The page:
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Industry 4.0 and enabling technologies
The Ministry of Economic Development, with the National Industry 4.0 Plan, has identified the following Enabling Technologies of Industry 4.0: Internet of Things, Cloud, Big Data and Analytics, Simulation, Cybersecurity, Augmented Reality, Additive Manufacturing, Robotics and Advanced Automation, Horizontal and Vertical Integration.
Internet of Things (IoT)
This category includes the set of components, devices (sensors, microprocessors, etc.) and software platforms that can be incorporated into physical objects and machinery, to make them able to communicate over the Internet.
The miniaturization of measurement and communication technologies (wired or wireless) makes it possible to integrate devices (called embedded systems) specialized in the collection of information, in communication with the outside world and in some cases also able to take autonomous decisions (smart objects). Today’s technologies also allow you to add functionality to objects that are born without such devices.
In fact, every physical object has the potential to become intelligent and to generate or receive data on its state and the state of the physical environment that surrounds it. To this must be added the availability of increasingly widespread and performing wireless networks (eg, lte, wifi, zigbee, bluetooth) capable of transporting the data collected to the Internet world and enabling services.
Industrial IoT and companies
As reported by the Research of the Internet of Things Observatory of the School of Management of the Politecnico di Milano, the Italian Internet of Things (IoT) market in 2018 grew by 35%, in line with other Western countries, reaching the value of 5 billion euro1.
From the research of the observatory it clearly emerges that the analysis of the collected data increasingly represents a strategic activity that can lead to new business opportunities for companies and allow the offer to be integrated with new value-added services.
Services represent a strong driving force for the IoT sector, with 36% of the market: alongside ‘simple’ and consolidated services, such as cloud data management, some more advanced applications emerge, such as, for example, predictive maintenance of machinery inside factories.
Industrial IoT in 2018 was adopted by 76% of large companies. In 62% of cases (2018 data) IIOT applications are linked to factory management (Smart Factory), in particular for real-time control of production and preventive or predictive maintenance, followed by those in support of logistics, focused on traceability of goods inside the warehouse and along the supply chain, and from the Smart Lifecycle, for the optimization of the process of developing new models and updating products.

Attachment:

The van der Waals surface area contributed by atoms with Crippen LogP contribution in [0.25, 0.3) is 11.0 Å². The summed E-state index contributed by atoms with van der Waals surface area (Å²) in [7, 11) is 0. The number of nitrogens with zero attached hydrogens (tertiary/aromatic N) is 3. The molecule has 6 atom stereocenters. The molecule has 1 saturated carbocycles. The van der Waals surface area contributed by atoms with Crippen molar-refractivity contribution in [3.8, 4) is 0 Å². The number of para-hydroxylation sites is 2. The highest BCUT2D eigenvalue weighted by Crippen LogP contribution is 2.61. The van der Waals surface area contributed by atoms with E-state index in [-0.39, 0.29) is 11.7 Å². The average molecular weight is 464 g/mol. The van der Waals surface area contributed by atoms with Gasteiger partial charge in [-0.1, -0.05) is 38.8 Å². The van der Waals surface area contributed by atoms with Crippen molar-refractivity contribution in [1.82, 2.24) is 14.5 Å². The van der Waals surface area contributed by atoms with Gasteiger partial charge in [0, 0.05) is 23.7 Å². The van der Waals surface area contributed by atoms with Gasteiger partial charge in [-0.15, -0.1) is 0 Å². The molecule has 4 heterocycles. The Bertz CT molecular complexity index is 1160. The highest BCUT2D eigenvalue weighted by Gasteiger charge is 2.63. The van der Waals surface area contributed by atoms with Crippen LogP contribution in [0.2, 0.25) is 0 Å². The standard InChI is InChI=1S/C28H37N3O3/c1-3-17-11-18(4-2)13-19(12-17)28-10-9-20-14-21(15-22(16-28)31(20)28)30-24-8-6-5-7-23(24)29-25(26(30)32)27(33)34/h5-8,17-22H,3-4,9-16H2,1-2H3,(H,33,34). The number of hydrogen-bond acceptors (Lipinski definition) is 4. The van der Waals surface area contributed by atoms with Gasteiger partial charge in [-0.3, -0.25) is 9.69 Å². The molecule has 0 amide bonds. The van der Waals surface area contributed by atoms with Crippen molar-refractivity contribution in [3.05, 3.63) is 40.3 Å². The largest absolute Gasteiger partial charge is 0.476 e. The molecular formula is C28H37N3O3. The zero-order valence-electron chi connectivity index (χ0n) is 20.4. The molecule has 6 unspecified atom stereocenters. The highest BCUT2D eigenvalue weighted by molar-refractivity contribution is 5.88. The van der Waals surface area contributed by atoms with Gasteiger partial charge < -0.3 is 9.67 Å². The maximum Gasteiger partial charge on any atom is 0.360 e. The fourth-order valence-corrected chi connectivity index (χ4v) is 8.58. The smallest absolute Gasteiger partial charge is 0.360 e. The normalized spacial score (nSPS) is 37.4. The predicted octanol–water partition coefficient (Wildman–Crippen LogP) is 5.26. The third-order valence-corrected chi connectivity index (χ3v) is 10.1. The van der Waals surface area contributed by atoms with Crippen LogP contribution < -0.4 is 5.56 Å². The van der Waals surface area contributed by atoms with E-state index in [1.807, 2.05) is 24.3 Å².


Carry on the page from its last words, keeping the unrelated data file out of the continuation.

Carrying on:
The IIoT makes available a large amount of data that can be crucial in monitoring the process and in the maintenance of equipment. The availability of data, associated with the appropriate tools to process them (mainly control interfaces and Cloud for archiving), allows companies to archive data in an agile way and to improve the speed of the decision-making process.
Having structured data available, in fact, allows you to make informed decisions in the shortest time, confirming the importance of the issue of business agility.
Our IoT system for monitoring and optimizing energy consumption
The market interest in IIOT-related issues has led us to undertake a research and development path in this area, which began in 2017 and continues today, which aims to offer itself to its customers as a valid technological partner. and provider of advanced services and products, as well as a consultant regarding possible investments to be made in the sector.
The last in terms of time is the development of an application IIoT on the cloud, which allows to monitor the energy consumption of a plant industrial.
To do this, we set up a scale model of an intelligent factory in the CAD workshop and programmed the control to reproduce a classic industrial process of loading semi-finished products into the warehouse, processing and storage of finished products.
The model was then equipped with special sensors for reading data on the power consumption of the main system components: conveyor belts, cutter and oven.
The peculiarity of the developed architecture consists in the fact that, within the same system, both traditional sensors (including wired ones), which interact exclusively with the PLC, and smart sensors which are capable of communicating directly with devices using standard communication protocols, can coexist. (in our case an SBC, Single Board Computer, of the Raspberry Pi family and the MQTT protocol).
At predetermined intervals, the PLC sends the data collected by traditional sensors to the SBC, while the IOT sensors communicate directly with the Raspberry.
The SBC acts as a communication channel between the process and the Cloud: at each reading it aggregates the data that comes from the different ones components (plc and IOT sensors) and then send them to the Cloud.
On the Cloud, the data are collected, analyzed and transferred to an application, accessible via the web, from a PC or smart device. The app was developed ad hoc by our ICT division, in order to show the trend of the average power consumed, both per cycle and over time.
The main advantage of this architecture consists in the fact that with the simple addition of the SBC and the purchase of Cloud services it is possible to transform a pre-existing and functioning system into a Smart Factory, enjoying all the advantages that this entails: improvement of the efficiency of the plant, longer duration of machinery, increase in quality … as well as the possibility of accessing subsidized state financing.
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